Dorothy Shinn

The Akron Art Museum will extend its Inside|Out project this summer as four new neighborhoods bring artwork to their outdoor spaces. The museum will install high-quality reproductions of artwork from its collection in Ellet, Middlebury, West Akron and Sherbondy Hill, and Copley Township from May through October 2017.

Funded by the John S. and James L. Knight Foundation, Inside|Out has enhanced the art museum’s ability to reach out to community members who might not otherwise have the opportunity to engage with art, and to invite new audiences back to the museum to experience its exhibitions and programs.

The museum will install ten outdoor Inside|Out artworks in each neighborhood. Brochures and maps of the installation sites will be distributed throughout each neighborhood and will be available at the museum or online at

Flux Chandelier

At the University of Akron’s Zook Hall these days, people play with the lights.

An interactive sculpture, the Flux Chandelier, by New York new media artist Jen Lewin, is the latest addition to the newly renovated building, home to the LeBron James Family Foundation College of Education. It is composed of clustered, interactive LED tubes that hang at varying heights and can produce an ever-changing range of colors.

Lewin’s light sculptures are as much about engineering as they are about art. The Flux Chandelier is no exception. No single computer drives the installation. The tubes are built to be intelligent on their own and the three different zones in the building are connected to each other.

The public art installation, made possible through the Ohio Art Council’s Percent for Art, includes a main chandelier that is suspended from the first floor atrium through a circular opening to the ground floor lobby of Zook Hall. Two smaller displays are located in the rear entry facing the Student Union and in a first-floor lounge area facing Buchtel Common.

What causes the Flux Chandelier to change color? People.

The piece tracks bodies that move underneath it.

“As you are moving, it will actually mirror the heights that are moving underneath it,” says Kathy Signorino, the Percent for Art coordinator. “If you stop, however, you can start to actually play with the piece. You can bounce light up and down and control it with your hands. Certain tubes are magical, you might say. By triggering them, you can create a completely different color palette.”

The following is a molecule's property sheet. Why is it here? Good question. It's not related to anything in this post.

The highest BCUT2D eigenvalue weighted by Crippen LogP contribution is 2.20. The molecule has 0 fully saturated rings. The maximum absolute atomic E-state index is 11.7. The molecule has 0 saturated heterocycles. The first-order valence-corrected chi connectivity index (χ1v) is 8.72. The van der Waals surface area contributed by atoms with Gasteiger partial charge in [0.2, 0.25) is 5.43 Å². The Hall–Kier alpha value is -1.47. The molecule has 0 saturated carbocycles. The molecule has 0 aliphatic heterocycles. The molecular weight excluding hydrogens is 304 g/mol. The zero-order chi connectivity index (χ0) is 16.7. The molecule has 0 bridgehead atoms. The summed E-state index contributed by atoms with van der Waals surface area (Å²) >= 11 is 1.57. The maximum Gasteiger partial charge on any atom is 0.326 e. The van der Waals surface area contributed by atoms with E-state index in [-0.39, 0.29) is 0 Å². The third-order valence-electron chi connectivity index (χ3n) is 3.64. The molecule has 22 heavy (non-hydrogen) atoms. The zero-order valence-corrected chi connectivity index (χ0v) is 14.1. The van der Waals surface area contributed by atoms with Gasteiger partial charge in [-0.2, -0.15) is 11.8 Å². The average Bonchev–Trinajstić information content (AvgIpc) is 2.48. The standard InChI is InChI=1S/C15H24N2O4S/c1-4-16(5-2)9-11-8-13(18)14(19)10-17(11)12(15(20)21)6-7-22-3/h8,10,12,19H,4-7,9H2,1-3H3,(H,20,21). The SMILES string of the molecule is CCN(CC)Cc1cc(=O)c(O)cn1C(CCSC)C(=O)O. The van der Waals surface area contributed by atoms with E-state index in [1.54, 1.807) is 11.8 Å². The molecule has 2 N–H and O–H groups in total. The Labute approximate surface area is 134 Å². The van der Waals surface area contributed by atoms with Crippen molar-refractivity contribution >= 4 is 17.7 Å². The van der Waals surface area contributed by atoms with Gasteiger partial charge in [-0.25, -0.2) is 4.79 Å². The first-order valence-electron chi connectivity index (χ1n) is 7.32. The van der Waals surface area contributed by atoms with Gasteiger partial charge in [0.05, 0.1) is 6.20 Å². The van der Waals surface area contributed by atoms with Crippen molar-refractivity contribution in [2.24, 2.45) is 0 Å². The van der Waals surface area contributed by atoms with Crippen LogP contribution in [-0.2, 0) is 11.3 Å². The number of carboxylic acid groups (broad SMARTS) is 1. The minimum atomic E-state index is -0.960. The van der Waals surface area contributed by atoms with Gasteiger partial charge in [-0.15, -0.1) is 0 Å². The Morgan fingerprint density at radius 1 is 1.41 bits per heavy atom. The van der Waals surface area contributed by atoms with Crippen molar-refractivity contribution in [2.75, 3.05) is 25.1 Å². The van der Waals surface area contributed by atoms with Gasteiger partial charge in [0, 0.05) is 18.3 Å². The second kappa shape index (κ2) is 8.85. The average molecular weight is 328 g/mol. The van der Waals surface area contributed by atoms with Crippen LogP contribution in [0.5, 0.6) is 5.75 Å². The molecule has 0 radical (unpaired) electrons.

Poetry Reading — From 6-7:30 p.m. the Akron Art Museum, 1 S. High St., holds the first public poetry reading from the children and adult participants of the Wick Poetry Center’s Traveling Stanzas: Writing Across Borders project, and celebrates the installation of two outdoor, interactive poetry kiosks with a ribbon-cutting.?The Traveling Stanzas kiosks installed in The Bud and Susie Rogers Garden will join the family of Traveling Stanzas designs in northeast Ohio and around the world. Visitors to the garden will be able to read a poem on screen, and press an audio button to hear the voice of the child or adult poet. Poems are presented on digital pages with illustrations created specifically for them by students and alumni of the School of Visual Communication Design at Kent State University. Individuals can also visit the kiosks digitally by accessing the Poetry Map at


Kids’ Studio — Check out unique beings (some human, some not) in the Akron Art Museum’s Gross Anatomies, then create a creature manual for living on Earth. Scratch out one-of-a-kind illustrations for your hand-book using woodblock, linoleum and Styrofoam printing surfaces. $15 ($10/members). Register online at, or call 330-376-9186.

Youth Pottery — Cuyahoga Valley Art Center, 2131 Front St., Cuyahoga Falls, holds two ceramics classes today: ?• 11:30 - 1:00 p.m. Fantasy Story Creations through June 17 for ages 7-12 with Jennifer Simonovski. All class materials included in price. $117.?• 10-11:30 a.m. Youth Pottery: Body Of Work also through June 17 for ages 13-18 with Jennifer Simonovski. This class focuses on building student’s artist skills by creating a unified body of work in clay. This class will focus on the production of several clay pieces, artistic statements and portfolio-building. All class materials included in price. $117. Half session options also available for both classes.

Dorothy Shinn writes about art and architecture for the Akron Beacon Journal. Send information to her at the Akron Beacon Journal, P.O. Box 640, Akron, OH 44309-0640 or